# Distil Col

#### scott_for_the_game

If you were to design a distil col and didn't know the feed conditions how would you go about starting. You know xd, xb, xf, R, Eq data.

Theres 5 potential q's.

Also how would u make enthpy diagram for PS.

Thanks.

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#### siddharth

Homework Helper
Gold Member
If you were to design a distil col and didn't know the feed conditions how would you go about starting. You know xd, xb, xf, R, Eq data.
Can you elaborate on what your notation stands for? What I'd guess is that xd and xb are the mole fractions of the more volatile component in the liquid phase in the distillate and residue, while xf is the mole fraction in the feed. To start solving for this (ie, find the number of stages or trays), you need the H-x-y diagram.

Theres 5 potential q's.
q as in q-line?

Also how would u make enthpy diagram for PS.
Usually one constructs the enthalpy diagram as follows from the VLE data, Heat capacities of liquid, Latent heat of vapourization and Heat of solution. The VLE data for most systems can be easily found (for ex, Perry's handbook)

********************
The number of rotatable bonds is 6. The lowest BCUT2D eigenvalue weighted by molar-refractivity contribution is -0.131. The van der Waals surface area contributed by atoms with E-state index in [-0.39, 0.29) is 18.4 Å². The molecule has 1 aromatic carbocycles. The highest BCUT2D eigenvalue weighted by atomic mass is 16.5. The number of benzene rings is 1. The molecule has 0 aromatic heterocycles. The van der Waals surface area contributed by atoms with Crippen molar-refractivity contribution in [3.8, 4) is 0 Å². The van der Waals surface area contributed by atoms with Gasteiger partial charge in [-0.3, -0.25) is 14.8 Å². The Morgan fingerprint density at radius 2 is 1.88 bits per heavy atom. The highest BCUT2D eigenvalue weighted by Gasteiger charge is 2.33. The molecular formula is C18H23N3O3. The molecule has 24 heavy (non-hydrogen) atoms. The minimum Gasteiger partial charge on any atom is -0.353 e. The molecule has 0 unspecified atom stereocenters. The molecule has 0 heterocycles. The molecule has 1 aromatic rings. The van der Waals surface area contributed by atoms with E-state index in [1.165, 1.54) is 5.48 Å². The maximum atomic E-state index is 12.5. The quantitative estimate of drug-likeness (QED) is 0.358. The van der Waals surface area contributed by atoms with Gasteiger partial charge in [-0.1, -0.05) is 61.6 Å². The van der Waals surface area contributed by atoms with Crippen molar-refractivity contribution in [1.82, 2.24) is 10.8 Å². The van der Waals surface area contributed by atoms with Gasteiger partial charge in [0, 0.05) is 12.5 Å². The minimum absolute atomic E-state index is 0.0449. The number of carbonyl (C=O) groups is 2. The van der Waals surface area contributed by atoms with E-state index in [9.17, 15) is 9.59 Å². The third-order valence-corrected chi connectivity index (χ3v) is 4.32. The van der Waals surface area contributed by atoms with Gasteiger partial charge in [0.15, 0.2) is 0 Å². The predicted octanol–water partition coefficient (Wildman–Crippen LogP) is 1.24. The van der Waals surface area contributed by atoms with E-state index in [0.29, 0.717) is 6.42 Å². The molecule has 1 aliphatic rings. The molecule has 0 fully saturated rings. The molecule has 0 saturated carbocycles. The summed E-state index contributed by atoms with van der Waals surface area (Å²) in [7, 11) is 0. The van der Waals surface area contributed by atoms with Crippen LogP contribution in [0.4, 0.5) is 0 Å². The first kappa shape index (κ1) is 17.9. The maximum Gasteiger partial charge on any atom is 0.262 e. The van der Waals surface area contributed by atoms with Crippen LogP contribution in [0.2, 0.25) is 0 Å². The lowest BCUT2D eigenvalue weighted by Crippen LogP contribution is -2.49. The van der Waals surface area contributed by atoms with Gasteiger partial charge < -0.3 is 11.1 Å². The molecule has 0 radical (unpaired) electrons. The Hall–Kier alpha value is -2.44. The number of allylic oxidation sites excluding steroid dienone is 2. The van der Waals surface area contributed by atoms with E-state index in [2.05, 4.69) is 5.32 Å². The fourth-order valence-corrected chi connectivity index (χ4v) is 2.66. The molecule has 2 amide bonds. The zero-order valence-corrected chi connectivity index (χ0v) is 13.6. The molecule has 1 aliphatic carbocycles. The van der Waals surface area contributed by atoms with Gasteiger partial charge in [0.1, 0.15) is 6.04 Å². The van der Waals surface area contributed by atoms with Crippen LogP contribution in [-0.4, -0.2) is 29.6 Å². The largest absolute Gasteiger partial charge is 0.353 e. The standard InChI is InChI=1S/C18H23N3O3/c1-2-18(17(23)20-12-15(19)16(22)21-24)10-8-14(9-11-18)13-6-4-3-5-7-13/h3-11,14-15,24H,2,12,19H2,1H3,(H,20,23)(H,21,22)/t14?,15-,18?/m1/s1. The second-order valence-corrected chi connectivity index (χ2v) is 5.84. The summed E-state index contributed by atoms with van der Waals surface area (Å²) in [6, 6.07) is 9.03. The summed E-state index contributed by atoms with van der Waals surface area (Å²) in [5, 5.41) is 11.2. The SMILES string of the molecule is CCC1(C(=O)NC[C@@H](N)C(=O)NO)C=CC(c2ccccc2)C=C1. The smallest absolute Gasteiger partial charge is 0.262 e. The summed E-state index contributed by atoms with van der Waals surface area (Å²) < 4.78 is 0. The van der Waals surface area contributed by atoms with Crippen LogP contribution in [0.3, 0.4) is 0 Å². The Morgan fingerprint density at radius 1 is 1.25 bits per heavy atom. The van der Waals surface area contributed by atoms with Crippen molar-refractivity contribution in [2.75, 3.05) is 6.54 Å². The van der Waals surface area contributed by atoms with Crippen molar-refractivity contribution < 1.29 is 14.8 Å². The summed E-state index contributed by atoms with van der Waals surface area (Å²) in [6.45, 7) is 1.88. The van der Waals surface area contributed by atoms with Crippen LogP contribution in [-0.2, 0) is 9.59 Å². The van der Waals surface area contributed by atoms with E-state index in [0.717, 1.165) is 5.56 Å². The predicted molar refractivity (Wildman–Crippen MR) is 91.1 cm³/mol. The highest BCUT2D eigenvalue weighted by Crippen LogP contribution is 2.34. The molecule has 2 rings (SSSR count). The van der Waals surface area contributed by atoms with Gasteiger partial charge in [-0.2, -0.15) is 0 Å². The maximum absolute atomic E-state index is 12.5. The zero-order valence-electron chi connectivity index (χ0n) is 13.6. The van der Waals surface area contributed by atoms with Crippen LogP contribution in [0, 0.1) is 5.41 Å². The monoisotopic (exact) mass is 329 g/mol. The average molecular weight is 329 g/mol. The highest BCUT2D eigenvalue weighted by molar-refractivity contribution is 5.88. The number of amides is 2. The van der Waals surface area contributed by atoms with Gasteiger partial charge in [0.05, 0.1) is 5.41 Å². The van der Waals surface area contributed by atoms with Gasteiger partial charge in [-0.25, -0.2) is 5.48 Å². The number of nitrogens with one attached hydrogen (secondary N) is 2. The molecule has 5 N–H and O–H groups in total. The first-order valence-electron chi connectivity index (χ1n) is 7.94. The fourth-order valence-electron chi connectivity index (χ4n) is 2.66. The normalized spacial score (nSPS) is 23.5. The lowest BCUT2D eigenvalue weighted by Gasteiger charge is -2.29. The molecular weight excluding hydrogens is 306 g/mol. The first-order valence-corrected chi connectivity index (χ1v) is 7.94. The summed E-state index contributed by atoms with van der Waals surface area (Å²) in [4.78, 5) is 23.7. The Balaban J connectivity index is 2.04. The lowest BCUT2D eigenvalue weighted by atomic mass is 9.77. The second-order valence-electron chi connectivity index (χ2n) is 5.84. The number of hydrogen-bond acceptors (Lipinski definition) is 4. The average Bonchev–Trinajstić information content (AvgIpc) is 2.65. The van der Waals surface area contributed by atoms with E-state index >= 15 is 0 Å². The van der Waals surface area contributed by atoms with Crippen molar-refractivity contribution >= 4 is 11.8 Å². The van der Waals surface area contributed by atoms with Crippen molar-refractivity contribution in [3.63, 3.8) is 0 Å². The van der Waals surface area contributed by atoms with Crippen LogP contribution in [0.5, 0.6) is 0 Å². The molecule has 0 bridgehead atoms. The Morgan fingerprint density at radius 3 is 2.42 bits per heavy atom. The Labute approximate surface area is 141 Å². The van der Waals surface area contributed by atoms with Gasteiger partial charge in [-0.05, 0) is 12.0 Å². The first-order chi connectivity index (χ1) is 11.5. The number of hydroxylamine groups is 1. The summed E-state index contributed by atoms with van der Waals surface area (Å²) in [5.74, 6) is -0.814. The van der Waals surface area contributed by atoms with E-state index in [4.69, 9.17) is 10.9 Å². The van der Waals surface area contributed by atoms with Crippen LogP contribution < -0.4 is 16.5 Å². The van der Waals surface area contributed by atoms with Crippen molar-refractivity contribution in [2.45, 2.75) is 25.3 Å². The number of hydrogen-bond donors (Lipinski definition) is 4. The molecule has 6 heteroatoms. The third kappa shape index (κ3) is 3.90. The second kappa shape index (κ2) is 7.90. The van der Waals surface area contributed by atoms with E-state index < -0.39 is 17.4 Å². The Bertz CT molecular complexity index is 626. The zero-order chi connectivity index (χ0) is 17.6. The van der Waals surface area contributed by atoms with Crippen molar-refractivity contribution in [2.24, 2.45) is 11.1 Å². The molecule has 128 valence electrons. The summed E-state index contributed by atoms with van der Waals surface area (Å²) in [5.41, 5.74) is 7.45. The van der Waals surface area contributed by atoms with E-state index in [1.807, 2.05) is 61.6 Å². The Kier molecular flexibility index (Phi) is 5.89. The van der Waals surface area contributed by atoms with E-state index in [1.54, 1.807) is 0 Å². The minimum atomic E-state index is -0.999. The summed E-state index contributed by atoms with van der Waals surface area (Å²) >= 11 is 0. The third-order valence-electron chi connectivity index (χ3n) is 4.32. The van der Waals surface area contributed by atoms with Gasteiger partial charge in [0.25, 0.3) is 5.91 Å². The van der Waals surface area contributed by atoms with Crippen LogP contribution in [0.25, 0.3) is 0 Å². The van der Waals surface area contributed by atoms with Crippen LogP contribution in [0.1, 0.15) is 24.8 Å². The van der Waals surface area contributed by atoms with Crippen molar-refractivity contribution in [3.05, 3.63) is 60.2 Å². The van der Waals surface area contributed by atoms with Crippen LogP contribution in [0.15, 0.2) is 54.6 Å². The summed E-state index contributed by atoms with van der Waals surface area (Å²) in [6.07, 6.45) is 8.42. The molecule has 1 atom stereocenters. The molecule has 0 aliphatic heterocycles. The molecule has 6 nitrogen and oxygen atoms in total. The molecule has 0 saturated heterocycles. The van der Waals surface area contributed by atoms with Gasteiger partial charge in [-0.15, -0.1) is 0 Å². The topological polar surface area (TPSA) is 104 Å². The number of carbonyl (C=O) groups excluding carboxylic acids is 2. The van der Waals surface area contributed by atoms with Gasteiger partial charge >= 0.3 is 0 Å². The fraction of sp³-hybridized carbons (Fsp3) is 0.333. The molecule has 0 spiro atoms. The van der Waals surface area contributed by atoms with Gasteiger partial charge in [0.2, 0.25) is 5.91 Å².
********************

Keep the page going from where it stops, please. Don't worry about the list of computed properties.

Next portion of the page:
If you set the reference temperature or base temperature corresponding to the heat of solution, you can find the enthalpy of saturated liquids as
$$H_L=C(T_{sat} - T_{base})M_{av} + (\Delta H_s)x$$
where H_L is the enthalpy of sat liquid, C is the heat capacity, M_av is the average molecular weight H_s is the heat of solution and x is the mol frac of volatile compound in liq phase.

Similarly, one can calculate the enthalpy of the saturated vapor from the VLE data, and then plot the H-x-y diagram needed for the PS method.

You might want to look up the relevant chapters in either "Mass-Transfer Operations" by Treybal, or "Separation Process Principles" by Seader and Henley. It's very well explained there with worked out examples.

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#### scott_for_the_game

Cheers for the feedback.

Yeh q-line.

So with the calculation of H and h.. with those equations you'd get what a function of x and y of the most volatile component to plot..

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